Meet Natalya Kaminarskaya of the Russian Donors Forum, another of this year’s Olga Prize finalists

 

Natalya Kaminarskaya

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Natalya KaminarskayaNatalya Kaminarskaya is executive director of the Russian Donors Forum, a coalition of donor organizations that brings together leading Russian and outside foundations and companies working in Russia. Under her leadership, the Forum has become an instrument for improving and extending the activities of Russian donors, highly respected both in Russia and internationally. It is helping to make Russian grantmakers’ practice more professional, more strategically oriented, better known and regarded. In a country where philanthropy is developing and where little infrastructure exists, its role is invaluable, both in supporting Russian donors and in serving as a conduit for the experience of countries where philanthropy is more established.

One of the most important roles Natalia and the Forum play is building awareness about foundations’ work in Russia, advocating for a better legal environment for giving, and promoting transparency and information sharing by donor organizations. One of the key achievements of the Donors Forum was building a community of endowed foundations in Russia. This began with advocating for an endowment law and continues through supporting a peer exchange platform and regular training events.

As well as working tirelessly to promote more and better philanthropy in Russia, Natalya was a driving force in the ‘Emerging Societies, Emerging Philanthropies’ Forum held in Peterhof, Russia last year.

In her own words…

‘I was working for CAF Russia when the new donors’ forum was launched. I was very enthusiastic about community foundations and thought the forum would be a good way to promote and support the model in Russia. I remember when I went to be interviewed for the coordinator’s job, I spent most of the time trying to convince the interviewers how important it was to support community foundations in Russia.

I think the fact that the Russian Donors Forum exists at all is a major achievement. It was built from scratch by foreign donors, but its members are now mainly Russian foundations and companies and it has become a valuable part of the country’s philanthropic infrastructure.

I thought when we started that the number of members would grow much more quickly than it has done. We had the good examples set by Potanin and Zimin, who were following the best standards set internationally, but not many followed suit. Compared to other countries, there are fewer foundations here. They are increasing but they are not necessarily in the public eye, so few people know about them.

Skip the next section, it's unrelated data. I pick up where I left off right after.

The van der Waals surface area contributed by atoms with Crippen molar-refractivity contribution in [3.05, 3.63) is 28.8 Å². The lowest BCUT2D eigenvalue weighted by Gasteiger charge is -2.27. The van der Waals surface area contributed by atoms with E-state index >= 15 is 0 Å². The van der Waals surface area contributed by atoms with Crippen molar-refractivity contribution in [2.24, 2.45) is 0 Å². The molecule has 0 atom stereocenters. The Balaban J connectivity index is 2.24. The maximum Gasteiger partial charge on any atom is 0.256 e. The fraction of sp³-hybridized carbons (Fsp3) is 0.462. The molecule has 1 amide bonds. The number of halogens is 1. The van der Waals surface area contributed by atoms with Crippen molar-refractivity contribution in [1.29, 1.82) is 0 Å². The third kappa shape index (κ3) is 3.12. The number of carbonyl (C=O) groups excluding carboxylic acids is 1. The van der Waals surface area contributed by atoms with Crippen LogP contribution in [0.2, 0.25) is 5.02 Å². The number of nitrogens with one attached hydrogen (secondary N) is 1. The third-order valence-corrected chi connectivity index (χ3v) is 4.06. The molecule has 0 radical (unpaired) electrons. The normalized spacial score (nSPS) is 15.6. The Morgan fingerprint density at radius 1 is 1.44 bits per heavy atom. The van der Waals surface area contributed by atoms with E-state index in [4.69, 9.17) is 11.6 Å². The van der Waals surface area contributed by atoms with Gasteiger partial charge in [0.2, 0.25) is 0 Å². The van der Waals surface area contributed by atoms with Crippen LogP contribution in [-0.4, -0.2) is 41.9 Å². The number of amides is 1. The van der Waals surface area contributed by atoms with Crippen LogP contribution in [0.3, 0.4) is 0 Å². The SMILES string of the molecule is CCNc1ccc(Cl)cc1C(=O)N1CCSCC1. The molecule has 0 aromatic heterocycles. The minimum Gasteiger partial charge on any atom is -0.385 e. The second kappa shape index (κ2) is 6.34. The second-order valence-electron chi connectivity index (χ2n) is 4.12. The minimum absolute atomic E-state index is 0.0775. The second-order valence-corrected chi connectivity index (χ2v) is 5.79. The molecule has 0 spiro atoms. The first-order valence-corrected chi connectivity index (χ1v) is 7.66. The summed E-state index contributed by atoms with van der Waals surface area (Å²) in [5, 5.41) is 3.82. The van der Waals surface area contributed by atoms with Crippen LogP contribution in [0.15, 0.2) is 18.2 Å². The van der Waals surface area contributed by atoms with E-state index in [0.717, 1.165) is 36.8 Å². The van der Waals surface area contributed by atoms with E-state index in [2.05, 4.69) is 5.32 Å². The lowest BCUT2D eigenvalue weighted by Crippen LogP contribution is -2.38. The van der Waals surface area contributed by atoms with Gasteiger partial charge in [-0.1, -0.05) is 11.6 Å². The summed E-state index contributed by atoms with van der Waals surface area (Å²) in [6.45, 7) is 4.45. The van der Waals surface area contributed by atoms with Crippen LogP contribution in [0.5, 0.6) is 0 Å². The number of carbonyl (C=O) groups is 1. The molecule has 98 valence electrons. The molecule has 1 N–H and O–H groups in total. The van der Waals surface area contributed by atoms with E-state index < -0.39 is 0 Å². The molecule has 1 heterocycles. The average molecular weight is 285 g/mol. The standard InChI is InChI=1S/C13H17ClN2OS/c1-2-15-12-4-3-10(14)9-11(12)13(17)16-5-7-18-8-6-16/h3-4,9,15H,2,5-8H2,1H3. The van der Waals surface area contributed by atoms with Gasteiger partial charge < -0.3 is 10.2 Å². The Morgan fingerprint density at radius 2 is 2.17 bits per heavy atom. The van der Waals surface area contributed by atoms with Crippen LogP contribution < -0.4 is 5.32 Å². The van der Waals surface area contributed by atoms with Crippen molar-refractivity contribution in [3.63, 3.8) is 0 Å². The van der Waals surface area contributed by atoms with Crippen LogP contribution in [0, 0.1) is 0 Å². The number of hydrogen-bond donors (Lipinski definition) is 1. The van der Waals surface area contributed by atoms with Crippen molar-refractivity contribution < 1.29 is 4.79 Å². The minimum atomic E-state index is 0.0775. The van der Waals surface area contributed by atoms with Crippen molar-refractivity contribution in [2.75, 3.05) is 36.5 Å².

We have just done our own internal strategic plan, and the main thing we identified was a need to carry out a major public relations campaign to publicize foundation activities and make them more widely understood. At the moment, philanthropy is seen as something that is done voluntarily and doesn’t need any infrastructure. We want to show how important infrastructure is and how foundations are the core of organized philanthropy, so we are going to hold a special European foundation day to promote them.

There are many challenges. In terms of the Forum, I have to combine the role of leader of the association and servant of the members. It’s easy when you have a well-established membership which comes up with great ideas and you work in synergy. But that’s not always the case. The personnel of foundations changes and foundations leave. Sometimes it seems you’re continually starting again. I would like the members to come up with a clearer vision of what the network can do for them.

There is still not enough information about philanthropy in Russia – data on things like the number of foundations or the number of donations is expensive and unreliable. But I would say that trust is still the number one issue. With the foreign agents’ law last year, philanthropic infrastructure is under attack. Neither the Russian public nor the government understand its importance and they don’t trust non-profits. As a result, corporate donors establish their own projects rather than working with non-profits, so everyone is starting from scratch, trying to do something that is already being done. Getting organizations to work together is a huge challenge both for the Forum and for Russian philanthropy.

Philanthropy is increasing; more people are doing it and see it as fun and satisfying. But we need more resources, more organizations and more infrastructure to support and encourage them. And above all we need more enthusiastic leaders.’

Tagged in: Olga Alexeeva Memorial Prize


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